It’s that time of year again when the rubber meets the court in a very special event for you my dear. That’s right baby girl – the Fall Special Olympics for Wake County has arrived.
Bring on the Basketball!
Now that you are a 3-year veteran in this event, it’s a great time for mom and dad to get a good look at how much you’ve grown,not only in your mad basketball skills, but also behaviorally and developmentally as well.
It all starts with a team uniform. Once again Miss Tammy and I were back at it, with a new T-shirt design to represent our Oakview Owls. This year we attempted to make them all adorably similar, but with a flare of individualism. We made yours a wide-eyed, dark pink owl & sporting a cute bow (you know I can’t resist it when you’re the only girl in the class).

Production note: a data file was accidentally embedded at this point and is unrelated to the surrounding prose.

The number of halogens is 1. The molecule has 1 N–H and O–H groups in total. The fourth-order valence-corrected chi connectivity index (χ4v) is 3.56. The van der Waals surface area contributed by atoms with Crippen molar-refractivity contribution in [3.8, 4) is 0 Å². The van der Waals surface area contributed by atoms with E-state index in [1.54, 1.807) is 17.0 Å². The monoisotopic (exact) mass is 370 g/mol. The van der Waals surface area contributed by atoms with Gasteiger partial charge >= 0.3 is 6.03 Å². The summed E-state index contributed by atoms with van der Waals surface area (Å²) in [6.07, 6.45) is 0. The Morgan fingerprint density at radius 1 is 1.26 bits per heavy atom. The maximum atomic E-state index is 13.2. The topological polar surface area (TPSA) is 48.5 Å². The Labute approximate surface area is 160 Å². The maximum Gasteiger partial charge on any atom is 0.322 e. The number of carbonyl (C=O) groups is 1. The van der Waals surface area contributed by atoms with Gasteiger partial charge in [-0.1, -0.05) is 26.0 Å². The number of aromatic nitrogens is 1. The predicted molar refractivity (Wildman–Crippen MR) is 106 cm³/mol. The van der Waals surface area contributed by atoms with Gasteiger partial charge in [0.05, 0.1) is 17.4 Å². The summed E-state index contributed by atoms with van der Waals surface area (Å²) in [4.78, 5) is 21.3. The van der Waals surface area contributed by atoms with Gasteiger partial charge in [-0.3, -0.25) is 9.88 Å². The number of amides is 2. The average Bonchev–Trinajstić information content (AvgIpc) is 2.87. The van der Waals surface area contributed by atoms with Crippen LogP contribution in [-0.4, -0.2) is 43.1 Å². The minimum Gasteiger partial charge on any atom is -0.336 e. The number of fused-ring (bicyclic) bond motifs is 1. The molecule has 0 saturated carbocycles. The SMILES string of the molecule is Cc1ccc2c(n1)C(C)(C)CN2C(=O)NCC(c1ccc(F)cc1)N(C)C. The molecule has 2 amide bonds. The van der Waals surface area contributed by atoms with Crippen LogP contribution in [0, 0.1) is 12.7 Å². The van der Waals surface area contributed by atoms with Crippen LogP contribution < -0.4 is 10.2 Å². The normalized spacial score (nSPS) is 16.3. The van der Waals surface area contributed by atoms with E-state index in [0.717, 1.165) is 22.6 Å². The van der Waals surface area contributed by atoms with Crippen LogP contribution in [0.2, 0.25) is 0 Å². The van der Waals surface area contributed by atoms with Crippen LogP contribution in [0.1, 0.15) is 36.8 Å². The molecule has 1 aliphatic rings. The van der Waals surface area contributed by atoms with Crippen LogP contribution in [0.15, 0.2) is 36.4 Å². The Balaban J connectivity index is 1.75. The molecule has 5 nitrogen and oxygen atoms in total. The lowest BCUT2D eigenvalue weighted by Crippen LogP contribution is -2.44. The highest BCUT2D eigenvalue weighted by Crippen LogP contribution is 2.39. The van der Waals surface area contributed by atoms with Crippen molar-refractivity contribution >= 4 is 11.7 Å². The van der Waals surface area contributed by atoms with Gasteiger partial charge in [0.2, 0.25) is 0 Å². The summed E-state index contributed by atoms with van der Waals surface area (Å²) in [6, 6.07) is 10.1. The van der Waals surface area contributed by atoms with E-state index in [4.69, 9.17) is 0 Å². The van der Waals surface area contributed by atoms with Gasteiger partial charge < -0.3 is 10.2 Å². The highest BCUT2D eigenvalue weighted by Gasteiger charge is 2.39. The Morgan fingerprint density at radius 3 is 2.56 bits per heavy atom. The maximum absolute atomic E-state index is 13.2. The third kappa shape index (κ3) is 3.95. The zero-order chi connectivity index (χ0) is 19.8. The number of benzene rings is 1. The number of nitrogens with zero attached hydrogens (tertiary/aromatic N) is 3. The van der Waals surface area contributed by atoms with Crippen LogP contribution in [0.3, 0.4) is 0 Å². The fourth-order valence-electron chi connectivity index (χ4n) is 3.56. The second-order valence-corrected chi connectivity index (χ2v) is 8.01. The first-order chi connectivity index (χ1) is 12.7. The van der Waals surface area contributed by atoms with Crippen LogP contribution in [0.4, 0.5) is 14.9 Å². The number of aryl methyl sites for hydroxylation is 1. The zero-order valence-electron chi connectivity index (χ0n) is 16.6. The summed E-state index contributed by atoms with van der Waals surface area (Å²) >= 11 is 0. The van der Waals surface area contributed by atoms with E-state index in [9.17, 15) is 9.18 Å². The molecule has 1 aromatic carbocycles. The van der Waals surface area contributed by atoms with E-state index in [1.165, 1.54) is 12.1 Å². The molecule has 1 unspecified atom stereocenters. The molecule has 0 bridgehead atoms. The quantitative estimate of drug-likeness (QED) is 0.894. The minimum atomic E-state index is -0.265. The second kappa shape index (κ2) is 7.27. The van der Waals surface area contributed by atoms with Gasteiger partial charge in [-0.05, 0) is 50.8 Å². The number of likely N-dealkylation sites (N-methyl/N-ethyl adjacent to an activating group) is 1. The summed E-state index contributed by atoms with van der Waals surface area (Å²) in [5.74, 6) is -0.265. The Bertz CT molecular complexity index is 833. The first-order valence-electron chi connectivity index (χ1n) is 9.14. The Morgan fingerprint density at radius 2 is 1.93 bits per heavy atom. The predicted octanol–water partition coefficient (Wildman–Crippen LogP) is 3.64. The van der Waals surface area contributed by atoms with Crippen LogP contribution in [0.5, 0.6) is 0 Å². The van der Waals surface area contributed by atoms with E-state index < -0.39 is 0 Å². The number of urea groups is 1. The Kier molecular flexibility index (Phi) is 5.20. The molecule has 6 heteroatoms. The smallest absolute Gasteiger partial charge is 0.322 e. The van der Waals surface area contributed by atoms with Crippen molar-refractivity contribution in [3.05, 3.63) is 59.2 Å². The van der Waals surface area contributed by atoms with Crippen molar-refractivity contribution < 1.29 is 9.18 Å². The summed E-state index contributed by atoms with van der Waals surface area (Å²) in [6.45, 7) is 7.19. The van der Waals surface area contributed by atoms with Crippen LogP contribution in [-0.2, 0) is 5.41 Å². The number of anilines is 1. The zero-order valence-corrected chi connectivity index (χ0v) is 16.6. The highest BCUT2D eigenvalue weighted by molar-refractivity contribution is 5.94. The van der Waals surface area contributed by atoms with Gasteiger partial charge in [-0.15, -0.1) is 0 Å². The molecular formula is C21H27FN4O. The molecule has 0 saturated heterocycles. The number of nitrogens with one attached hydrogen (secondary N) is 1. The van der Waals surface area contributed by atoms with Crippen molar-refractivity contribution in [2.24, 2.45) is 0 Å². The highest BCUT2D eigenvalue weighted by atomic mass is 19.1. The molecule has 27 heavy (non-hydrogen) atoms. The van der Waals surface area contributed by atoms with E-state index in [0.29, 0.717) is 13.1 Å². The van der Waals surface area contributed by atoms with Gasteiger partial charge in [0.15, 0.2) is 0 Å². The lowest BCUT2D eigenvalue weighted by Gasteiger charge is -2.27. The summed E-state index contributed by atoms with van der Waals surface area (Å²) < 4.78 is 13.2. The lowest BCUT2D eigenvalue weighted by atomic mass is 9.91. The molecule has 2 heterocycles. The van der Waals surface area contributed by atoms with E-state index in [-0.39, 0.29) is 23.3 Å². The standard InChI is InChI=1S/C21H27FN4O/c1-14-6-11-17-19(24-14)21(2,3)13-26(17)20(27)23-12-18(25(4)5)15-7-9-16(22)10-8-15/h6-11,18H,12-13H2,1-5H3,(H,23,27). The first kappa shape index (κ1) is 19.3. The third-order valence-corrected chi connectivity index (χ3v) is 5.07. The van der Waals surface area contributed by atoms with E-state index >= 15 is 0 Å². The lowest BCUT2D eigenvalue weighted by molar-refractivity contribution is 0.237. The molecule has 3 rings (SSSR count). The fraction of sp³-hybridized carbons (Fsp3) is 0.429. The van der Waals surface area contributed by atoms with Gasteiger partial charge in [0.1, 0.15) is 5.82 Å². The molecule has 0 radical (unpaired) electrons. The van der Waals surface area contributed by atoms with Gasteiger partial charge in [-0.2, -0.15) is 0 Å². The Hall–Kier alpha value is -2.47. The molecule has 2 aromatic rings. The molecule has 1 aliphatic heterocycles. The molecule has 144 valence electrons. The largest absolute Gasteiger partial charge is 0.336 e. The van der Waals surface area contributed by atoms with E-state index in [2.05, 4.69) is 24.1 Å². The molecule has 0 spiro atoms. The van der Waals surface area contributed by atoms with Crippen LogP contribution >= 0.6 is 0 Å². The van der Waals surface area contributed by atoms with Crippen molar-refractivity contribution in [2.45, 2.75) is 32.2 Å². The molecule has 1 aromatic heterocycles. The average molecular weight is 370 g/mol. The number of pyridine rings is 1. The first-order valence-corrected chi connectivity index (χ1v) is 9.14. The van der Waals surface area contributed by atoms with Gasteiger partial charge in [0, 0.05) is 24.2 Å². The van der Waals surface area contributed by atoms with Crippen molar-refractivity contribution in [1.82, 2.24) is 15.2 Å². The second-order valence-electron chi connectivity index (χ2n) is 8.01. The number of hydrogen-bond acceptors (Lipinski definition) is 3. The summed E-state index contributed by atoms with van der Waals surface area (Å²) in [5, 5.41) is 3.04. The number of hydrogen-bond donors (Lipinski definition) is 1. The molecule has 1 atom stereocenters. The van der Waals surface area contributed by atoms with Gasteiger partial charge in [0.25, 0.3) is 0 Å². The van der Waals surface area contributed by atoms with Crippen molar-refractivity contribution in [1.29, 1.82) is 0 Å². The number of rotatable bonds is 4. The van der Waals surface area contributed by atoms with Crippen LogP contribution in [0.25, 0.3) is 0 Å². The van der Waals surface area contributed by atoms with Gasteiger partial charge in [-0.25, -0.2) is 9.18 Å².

Uniform – check!
Before we get to crush some gnarly basketball skillz (yes dear, I know that isn’t the correct way to spell “skills” but I’m trying to speak in your street baller lingo…), you must first get over several sensory hurdles.
Ready, set, go…first hurdle of the day - the bus!
A rite of passage for most kiddos field tripping somewhere is the bus ride from point A (school) to point B (in this case the Special Olympics). This simple task can be a lot for kids with sensory processing disorders to handle. For most neurotypical kids this is easy peasy, but this simple bus ride could easily be the first hit to your sensory system and set the tone for the rest of the day.
The sound of the engine, the bumpy, unpredictable movements of the bus, and squeaking of the brakes, these many sights and sounds are all unusual inputs for your senses. Some bumps can send your hiney jumping high off your seat, and there is a very distinct diesel fuel smell combined with exhaust. The temperature is either like Antarctica or the Sahara Desert – but never just right. With all this in mind, your teachers were fully prepared for whatever may happen when they left the familiarity of their classroom, only to be greeted by a wonderful surprise…